Everyone knows electric vehicles are silent. But did you know they are also silencing something?
AM radio is something you can’t hear in a number of new EVs — including Teslas and the 2023 Ford Lightning, the electric version of the popular F-150 pickup truck. The same is true for Ford’s Mach-E “Mustang,” the automaker’s first mass-market electric crossover SUV.
These EVs aren’t equipped to receive AM signals.
The reason for that has to do with EV “emissions” — of electromagnetic interference — generated by an EV’s high-voltage battery pack and motors. If not adequately shielded, these emissions can make AM broadcasts, which operate on the same wavelengths, sound terrible — prompting customer complaints.
Solution? Delete AM from the dial.
It’s a novel way to deal with a problem — like shutting off the water to the bathroom to deal with a leaking toilet you can no longer use.
But does anyone still listen to AM? You might be surprised.
It is estimated that 47 million people tune in — and not just because the signal-carrying power of AM radio reaches “coast to coast,” a reference to the famous late-night broadcasts of Art Bell that one could listen to for hours, driving across the Nevada and New Mexico deserts when there was almost nothing else on the dial.
AM is also beloved by sports fans for live/real-time game coverage.
It also serves as the medium for transmitting alerts about dangerous weather, natural disasters, and other emergencies to people who might not otherwise be aware — because FM doesn’t reach as far.
And because it can reach people who might not be listening to FM.
Many AM stations also have special equipment designed specifically for emergency broadcasts that other broadcast mediums lack — as well as backup generators to ensure they can continue to broadcast even if grid power is offline.
The Wall Street Journal published a piece the other day about a letter sent to Transportation Secretary Pete Buttigieg, signed by several former Federal Emergency Management Agency administrators from the Clinton to the Trump administrations, which expressed concern about the implications of deleting AM from the dial.
“When all else fails, AM radio stations are often the last line of communication that communities have,” said former FEMA head Craig Fugate.
But you can’t hear what your EV can’t receive.
Even though you paid a lot to not hear it.
The least expensive Tesla, the Model 3, stickers for $44,380. A 2023 Ford Lightning stickers for $57,869.
The 2023 Mach-E starts at $47,495.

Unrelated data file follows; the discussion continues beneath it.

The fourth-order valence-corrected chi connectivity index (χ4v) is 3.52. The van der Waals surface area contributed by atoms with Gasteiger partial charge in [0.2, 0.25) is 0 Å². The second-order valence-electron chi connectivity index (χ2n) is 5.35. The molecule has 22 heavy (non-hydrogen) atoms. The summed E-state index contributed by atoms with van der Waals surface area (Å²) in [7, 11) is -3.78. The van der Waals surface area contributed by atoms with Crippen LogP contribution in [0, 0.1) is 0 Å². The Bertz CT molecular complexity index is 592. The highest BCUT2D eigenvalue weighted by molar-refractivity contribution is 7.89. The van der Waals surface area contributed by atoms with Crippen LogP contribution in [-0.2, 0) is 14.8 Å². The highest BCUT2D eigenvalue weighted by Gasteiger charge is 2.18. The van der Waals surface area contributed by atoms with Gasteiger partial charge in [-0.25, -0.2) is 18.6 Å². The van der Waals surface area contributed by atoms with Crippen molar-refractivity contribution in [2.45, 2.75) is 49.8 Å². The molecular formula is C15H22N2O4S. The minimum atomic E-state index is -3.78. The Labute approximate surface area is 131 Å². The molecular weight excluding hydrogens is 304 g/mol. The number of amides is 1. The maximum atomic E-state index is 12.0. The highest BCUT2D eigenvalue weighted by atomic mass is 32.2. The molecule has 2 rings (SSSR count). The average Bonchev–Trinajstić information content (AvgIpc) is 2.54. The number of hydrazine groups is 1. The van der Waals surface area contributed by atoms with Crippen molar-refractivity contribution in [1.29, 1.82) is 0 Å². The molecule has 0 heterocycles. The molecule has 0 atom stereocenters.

That’s a lot of money to pay to not get what used to come standard in the lowliest Yugo or Chevette. It’s almost like floor mats or a heater not being included. It’s also something else, given the fact that — unlike a Yugo or Chevette — electric cars and their owners are uniquely vulnerable to weather emergencies, including very cold weather, which can dramatically reduce an EV’s range by 50 percent — as many EV owners found out about during the cold snap back in December.
Most of them don’t come standard with much range, either.
The $44,380 Tesla 3, for example, has a best-case range of only 272 miles, and the $57,869 Ford Lightning has only 240 miles of best-case range. In italics to emphasize the fact that the actual distance any EV will go depends on a number of factors the owner cannot control — such as the weather. Back in December, many EV owners discovered that they didn’t have enough range to make it home — or get away, as in the case of the hurricane that passed over Florida last year.
That could be deadly, if you aren’t ready.
Or aware — because your EV can’t receive.
Meanwhile, we’re all paying for EVs — and “electrification” — most recently via the Biden administration’s so-called Inflation Reduction Act, which reboots the tax rebates for EV buyers that have helped prop up Tesla (which only sells EVs) especially. Without the subsidies, it is probable Tesla would have gone the way of DeLorean years ago.
But all manufacturers of EVs have benefitted from the tens of billions of dollars sluiced their way via the government to promote EVs and related infrastructure, including public “fast” charging stations.
It calls to mind the old saying about he who pays the piper calls the tune.
Only in this case, the people paying literally can’t tune in.
Well, if they paid for a new Tesla or Ford EV.
Maybe the government that’s helping pay for that should ask Tesla and Ford about that.
Other EVs, such as those made by GM, Hyundai, and Toyota, can receive AM broadcasts. Those manufacturers have not deleted AM receivers to avoid customer complaints about poor reception. They have apparently figured out how to fix the leaking toilet by not shutting off the water.
That’s the way you fix a problem — as opposed to hiding it.
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